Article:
Trinidad and Tobago


Terry's beach banner

Holding on to property

By Terry Joseph
April 24, 2002

As a lover of festivity and general jollification, anytime the word “celebrate” pops up I automatically conjure images of achievement being saluted with pomp relevant to the circumstance and, of course, appropriate catering. Such a moment occurred Monday, when an Express report told of plans by the Intellectual Property Office of the Legal Affairs Ministry to join contemporaries throughout the world this Friday, in celebrating World Intellectual Property Day.

A statement from the Legal Affairs Ministry said: “We want the public to respect the intellectual property rights of creators, inventors and writers etcetera, and to stop the infringement of these various works.”

Perhaps political correctness informed the tone of the ministry’s statement, resulting in so close a resemblance to chidings from other equally important agencies, whether advocating world peace, safe sex or asking people to not litter and say “no” to drugs.

We can only presume that at the material time, local input to Friday’s global celebration is considerably more substantial than its kindly worded admonition to hardcore pirates and swashbuckling counterfeiters, who illegally duplicate patented or copyrighted works for personal gain.

Let us agree on two things: As a way of ensuring compliance, persuasion hasn’t really worked well since the Eve and the Apple episode. In addition, complicity by the purchasing public has rendered anti-piracy laws virtually impotent. Perhaps varying the interpretation of “caveat emptor” just a tad, might be all we really need.

Nor should local-music piracy be counted exclusively on the basis of city sidewalk sales. It has become a viable export product. Over the past year alone, I have encountered several instances of bootlegging done abroad by Trinis who at home, for public consumption, join in decrying the practice.

Browsing in New York last May, a huge advertisement in the show window of a Brooklyn store, boasting its stock of Trini soca and pan music, also offered “individual tracks or mixes” of the hits. On entering the store, I recognised a beaming Trini behind the counter. “I have t’ing here that ain’t even reach down home yet,” he chirped.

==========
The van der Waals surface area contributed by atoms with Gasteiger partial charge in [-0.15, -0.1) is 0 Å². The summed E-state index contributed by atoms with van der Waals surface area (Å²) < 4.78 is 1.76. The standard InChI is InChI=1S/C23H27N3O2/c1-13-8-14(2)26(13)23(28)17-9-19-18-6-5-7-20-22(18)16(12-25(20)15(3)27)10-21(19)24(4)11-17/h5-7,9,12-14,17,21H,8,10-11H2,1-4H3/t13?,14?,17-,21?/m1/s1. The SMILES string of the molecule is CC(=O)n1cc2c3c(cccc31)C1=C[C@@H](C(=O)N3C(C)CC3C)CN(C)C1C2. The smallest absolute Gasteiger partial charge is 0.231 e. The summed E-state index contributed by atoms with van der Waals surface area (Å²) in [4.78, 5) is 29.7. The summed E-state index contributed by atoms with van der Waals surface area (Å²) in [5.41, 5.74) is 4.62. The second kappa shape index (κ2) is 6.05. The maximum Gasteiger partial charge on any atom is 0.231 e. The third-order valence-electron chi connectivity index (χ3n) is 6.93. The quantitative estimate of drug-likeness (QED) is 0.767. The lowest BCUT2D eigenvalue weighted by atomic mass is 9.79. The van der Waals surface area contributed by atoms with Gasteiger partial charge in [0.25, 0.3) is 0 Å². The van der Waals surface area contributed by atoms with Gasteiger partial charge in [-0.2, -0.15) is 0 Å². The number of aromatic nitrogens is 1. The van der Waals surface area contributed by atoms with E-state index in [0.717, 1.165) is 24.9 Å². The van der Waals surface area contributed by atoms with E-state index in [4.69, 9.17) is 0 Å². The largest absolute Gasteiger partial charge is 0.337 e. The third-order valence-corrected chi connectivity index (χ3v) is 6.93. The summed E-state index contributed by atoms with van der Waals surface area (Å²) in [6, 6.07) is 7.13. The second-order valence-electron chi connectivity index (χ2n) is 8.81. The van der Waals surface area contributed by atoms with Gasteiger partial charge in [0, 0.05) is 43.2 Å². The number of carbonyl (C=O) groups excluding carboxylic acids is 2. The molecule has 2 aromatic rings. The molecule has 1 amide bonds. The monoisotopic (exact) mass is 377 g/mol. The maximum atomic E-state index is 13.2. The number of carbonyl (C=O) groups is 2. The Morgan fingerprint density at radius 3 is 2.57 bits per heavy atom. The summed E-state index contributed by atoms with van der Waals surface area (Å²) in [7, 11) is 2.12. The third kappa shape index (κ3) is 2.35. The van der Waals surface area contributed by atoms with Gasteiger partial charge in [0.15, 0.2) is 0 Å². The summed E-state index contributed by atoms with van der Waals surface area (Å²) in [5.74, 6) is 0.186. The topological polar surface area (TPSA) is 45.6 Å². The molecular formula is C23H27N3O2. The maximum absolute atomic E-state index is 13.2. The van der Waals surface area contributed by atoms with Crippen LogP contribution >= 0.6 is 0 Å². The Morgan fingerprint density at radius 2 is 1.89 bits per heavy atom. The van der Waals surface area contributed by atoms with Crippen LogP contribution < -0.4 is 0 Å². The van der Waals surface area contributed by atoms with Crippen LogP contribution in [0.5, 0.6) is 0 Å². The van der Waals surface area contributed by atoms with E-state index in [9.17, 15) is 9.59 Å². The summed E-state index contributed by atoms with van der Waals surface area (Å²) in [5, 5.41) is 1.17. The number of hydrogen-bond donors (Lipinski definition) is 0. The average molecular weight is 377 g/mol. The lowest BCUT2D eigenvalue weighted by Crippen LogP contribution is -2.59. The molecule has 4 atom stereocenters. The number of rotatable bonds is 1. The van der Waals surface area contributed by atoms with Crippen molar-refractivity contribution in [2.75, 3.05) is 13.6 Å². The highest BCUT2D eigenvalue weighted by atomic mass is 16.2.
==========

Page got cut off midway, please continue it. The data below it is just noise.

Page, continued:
At Miami Carnival in October, several soca music traders set up stalls at major venues, openly hawking illegally acquired wares and at giveaway prices. A Trini DJ, who enjoyed massive popularity during his time on the local circuit, ran the largest such stall.

A fortnight ago, while visiting The Cayman Islands, there he was, a well-known Trini radio station employee offering for sale, compilation CDs of the 27 most successful soca songs released last Carnival. Priced at a mere US$10, the CD proudly sported a picture of the Trinidad and Tobago flag.

The salesman enhanced an already brisk trade, by explaining to customers the value of bargain he was offering. It was easy to convince potential buyers by comparing his CD with the real price of culling the 27 works under separate covers.

And today’s pirates do not stop at unlawful reproduction of CDs. In Miami, there are pirate radio stations aplenty. None of them pay royalties. Some have however attained such a level of “urban legitimacy”, they are now bullying properly licensed and royalty-paying frequencies off the bandspread.

At the Cayman Carnival, several such radio stations actually did live broadcasts of events there, sending signals back to Miami and charging advertisers for association with those programmes.

These fine, upstanding advertisers are therefore supporting piracy for purposes of personal economic advantage, not unlike the guy on the corner with the counterfeit CD. The composer will earn nothing from duplication of his creation and the legitimate stations, the only source of royalties, will soon go out of business.

Then there’s the relatively new incursion of computer aided piracy, with music enthusiasts exchanging files containing tens of thousands of song-titles, transactions that shunt nothing to composers and publishers.

Among the more recent discoveries is the plight of pan, with foreigners securing patents to processes long known and applied here. Of all the advances made in the production of steelband instruments, just a few have been patented, most notably Denzil “Dimes” Fernandez invention of the bore-pan and the pan-tuning stand by Oscar Roberts.

The Legal Affairs Ministry consequently has much to choose from in composing its Friday stance in support of World Intellectual Property Day. There are a number of complex matters involving the curbing of music piracy and patents to be explained, rather than settle for definitions of the problem and urging of upright citizens to support creators instead of culprits.

With the ownership of major patrimony already under control of trans-national corporations, every Trini youth must be prepared to take counsel from Iwer and “Hold on to Your Property”. The seniors will remember the message in The Mighty Power’s “Culture”.

And for all, a listen to Black Stalin one more time as he sings “Love Yuh Own”. Take in the chorus:

One of these days
You go wake up
And hear what you go find
Canada is the land of limbo
England is the land of kaiso
Sweden is land of the steelpan
There is nothing for Trinbagonians
Then we go put we hand on we head
And we go bawl out:
“If ah did know,
“If ah did know.
I woulda hold on to mih steelband and calypso.”

Previous Page / Terry's Homepage

Copyright © 2002 Terry Joseph